"To preserve the reputation of the Fraternity unsullied must be your constant care."


Sunday, October 20, 2019

Reimagining the Modern Masonic Lodge Room

New lodge room at the Grand Lodge of California
Brother Bryan Godwin over on Reddit recently posted a photo (top of this page) of a newly constructed lodge room now available for use at the San Francisco headquarters of the Grand Lodge of California. This is a terrific contemporary design, and so rarely found in the U.S. Click the photo above to enlarge it - there's an awful lot of sacred geometry ingeniously packed into that space.

(UPDATE: The room was designed by architect and Brother David Hackett. The Grand Lodge also added a dining area with bar, study and lounge with a functioning fireplace. in their remodel. Here are two more angles of the lodge room itself that brethren posted on my Facebook page since I first put up this story.)

Let's be honest. Too many American lodge rooms have a tendency to either look stuck in 1929 (16-foot plaster walls painted in powder blue), or were covered from stem to stern back in 1958 with cheap, phony walnut panelling as though there had been a massive, nationwide closeout sale on the stuff at Ace Hardware that got pimped one summer to the entire fraternity in a Short Talk Bulletin. There's a certain uniform basement rec room feel to them.

Don't get me wrong - while I hate the cheap paneling nailed up in thousands of lodges like so many church recreation halls, insurance offices, garages, and basements throughout the fruited plain, I'm AM a big fan of the late 50s and early 60s contemporary architecture. 

There's a gulf of difference between cheap junk nailed up to cover up a problem versus thoughtful design. For instance, the Grand Lodge of Pennsylvania's Masonic Village in Elizabethtown has one of the very coolest 1960s A-frame lodge rooms I've ever been in.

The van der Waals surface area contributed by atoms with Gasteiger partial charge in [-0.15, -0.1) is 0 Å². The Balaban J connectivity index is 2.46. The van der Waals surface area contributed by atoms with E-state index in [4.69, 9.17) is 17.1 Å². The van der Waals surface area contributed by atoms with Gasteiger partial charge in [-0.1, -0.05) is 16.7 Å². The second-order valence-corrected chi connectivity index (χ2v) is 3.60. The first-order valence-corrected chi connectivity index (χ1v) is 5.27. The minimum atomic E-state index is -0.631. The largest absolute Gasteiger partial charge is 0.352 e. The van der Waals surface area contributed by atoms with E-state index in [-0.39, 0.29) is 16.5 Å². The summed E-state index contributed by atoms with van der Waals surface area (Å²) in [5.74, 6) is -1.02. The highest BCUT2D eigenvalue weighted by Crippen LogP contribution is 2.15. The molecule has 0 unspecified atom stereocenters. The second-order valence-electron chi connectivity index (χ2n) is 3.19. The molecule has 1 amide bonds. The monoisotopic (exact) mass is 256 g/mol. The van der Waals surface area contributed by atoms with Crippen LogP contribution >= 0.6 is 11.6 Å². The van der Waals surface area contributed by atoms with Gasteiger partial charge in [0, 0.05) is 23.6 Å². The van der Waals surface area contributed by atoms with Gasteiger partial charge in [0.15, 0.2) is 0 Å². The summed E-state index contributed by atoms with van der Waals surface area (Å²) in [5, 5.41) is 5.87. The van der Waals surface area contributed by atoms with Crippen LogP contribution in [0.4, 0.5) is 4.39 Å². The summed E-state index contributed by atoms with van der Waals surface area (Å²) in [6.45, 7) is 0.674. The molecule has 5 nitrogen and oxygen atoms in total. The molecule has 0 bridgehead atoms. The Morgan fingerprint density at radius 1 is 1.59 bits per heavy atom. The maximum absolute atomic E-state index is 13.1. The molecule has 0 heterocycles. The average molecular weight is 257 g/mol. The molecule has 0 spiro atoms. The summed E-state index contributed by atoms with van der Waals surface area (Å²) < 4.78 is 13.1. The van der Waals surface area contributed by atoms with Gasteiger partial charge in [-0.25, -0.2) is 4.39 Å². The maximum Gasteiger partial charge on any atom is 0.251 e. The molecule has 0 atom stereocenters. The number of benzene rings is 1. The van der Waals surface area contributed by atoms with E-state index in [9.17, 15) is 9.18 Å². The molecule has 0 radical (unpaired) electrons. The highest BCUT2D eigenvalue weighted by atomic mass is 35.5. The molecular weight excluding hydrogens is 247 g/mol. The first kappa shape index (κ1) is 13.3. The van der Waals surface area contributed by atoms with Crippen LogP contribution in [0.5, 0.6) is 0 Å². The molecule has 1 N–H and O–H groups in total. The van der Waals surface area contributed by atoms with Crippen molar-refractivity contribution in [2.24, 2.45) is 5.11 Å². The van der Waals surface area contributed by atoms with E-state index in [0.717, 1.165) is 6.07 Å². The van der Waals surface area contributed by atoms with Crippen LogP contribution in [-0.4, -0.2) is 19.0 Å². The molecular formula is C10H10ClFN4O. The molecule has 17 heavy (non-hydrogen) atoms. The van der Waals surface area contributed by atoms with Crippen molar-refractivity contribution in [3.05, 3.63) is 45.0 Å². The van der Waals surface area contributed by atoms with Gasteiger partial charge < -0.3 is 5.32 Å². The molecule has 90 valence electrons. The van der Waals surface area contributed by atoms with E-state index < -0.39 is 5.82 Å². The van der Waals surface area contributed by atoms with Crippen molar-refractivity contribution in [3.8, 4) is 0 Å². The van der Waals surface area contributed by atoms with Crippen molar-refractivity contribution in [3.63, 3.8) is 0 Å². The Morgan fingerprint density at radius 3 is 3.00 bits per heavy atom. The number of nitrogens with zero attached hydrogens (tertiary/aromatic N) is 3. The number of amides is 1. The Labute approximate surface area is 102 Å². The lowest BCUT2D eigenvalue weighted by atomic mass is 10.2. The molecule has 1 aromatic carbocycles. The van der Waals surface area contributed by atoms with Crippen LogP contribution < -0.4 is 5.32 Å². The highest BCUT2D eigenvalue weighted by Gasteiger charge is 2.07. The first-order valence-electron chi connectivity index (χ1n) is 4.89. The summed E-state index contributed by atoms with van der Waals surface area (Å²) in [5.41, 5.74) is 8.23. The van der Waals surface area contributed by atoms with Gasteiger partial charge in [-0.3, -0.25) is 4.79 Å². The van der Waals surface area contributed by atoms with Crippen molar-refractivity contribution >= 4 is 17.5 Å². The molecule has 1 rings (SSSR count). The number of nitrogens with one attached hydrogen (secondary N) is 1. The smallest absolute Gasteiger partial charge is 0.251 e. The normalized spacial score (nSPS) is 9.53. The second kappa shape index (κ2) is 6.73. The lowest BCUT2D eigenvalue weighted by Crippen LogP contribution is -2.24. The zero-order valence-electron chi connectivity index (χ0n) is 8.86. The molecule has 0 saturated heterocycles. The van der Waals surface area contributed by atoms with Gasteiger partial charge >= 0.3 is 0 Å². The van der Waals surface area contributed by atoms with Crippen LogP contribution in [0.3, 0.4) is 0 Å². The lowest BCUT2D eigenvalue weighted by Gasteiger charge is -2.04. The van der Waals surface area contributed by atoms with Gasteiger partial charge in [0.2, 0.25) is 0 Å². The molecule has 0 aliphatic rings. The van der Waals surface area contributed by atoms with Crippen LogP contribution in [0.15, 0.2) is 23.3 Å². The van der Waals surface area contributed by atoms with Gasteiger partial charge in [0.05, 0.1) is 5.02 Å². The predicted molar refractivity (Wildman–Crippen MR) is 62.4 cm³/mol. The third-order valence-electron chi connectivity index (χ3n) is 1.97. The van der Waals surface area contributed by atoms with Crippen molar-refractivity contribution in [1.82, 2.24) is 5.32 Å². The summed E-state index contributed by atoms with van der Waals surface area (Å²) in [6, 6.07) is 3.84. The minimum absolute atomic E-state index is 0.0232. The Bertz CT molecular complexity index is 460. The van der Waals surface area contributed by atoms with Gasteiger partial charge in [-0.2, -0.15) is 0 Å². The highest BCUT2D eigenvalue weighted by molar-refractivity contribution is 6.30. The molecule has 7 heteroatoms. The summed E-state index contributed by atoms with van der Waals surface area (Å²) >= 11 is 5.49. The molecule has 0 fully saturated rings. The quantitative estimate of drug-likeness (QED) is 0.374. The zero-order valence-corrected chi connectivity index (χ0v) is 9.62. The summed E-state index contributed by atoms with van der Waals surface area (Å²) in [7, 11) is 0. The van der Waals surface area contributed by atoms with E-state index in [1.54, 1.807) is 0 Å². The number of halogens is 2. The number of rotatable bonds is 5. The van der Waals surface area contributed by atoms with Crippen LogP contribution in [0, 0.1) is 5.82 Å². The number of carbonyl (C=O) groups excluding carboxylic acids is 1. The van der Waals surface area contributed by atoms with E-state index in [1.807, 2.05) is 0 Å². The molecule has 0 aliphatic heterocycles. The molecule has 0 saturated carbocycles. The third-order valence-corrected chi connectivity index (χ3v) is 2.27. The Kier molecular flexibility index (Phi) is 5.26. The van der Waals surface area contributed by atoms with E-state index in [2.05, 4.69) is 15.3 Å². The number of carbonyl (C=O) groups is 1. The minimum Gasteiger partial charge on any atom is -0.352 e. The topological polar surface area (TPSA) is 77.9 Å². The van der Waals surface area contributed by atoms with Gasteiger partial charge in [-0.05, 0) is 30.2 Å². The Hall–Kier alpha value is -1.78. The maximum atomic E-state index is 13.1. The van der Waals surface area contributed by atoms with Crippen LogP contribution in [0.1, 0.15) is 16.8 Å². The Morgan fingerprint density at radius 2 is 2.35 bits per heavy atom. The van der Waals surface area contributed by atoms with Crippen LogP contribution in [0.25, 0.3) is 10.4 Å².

Lodge room at the Masonic Village in Elizabethtown, Pennsylvania
But not this...

Be honest - isn't it time to redecorate?
Maybe the time has come to personalize your lodge room, or at least admit that our parsimonious Brethren from the Eisenhower Administration years sufficiently got their money's worth from all that mud brown panelling and blue shag carpeting. Maybe at long last it's finally time to redecorate again. 

If you are interested in reimagining your lodge room with a more contemporary approach, take a look at some modern French and Belgian lodge rooms. Many of their older rooms were wrecked during WWII under Nazi occupation throughout the country, so they had to build brand new ones or redecorate destroyed older ones. Plus, they are often in densely packed, tiny urban locations. They have MANY contemporary designs throughout those two nations. And their lodge rooms are designed for far fewer members than most of our older temples were.

For inspiration, I highly recommend two large format photo books packed full of their lodge room images:

Temples Maçonniques de France et de Belgique by Serge Moati and François Nussbaumer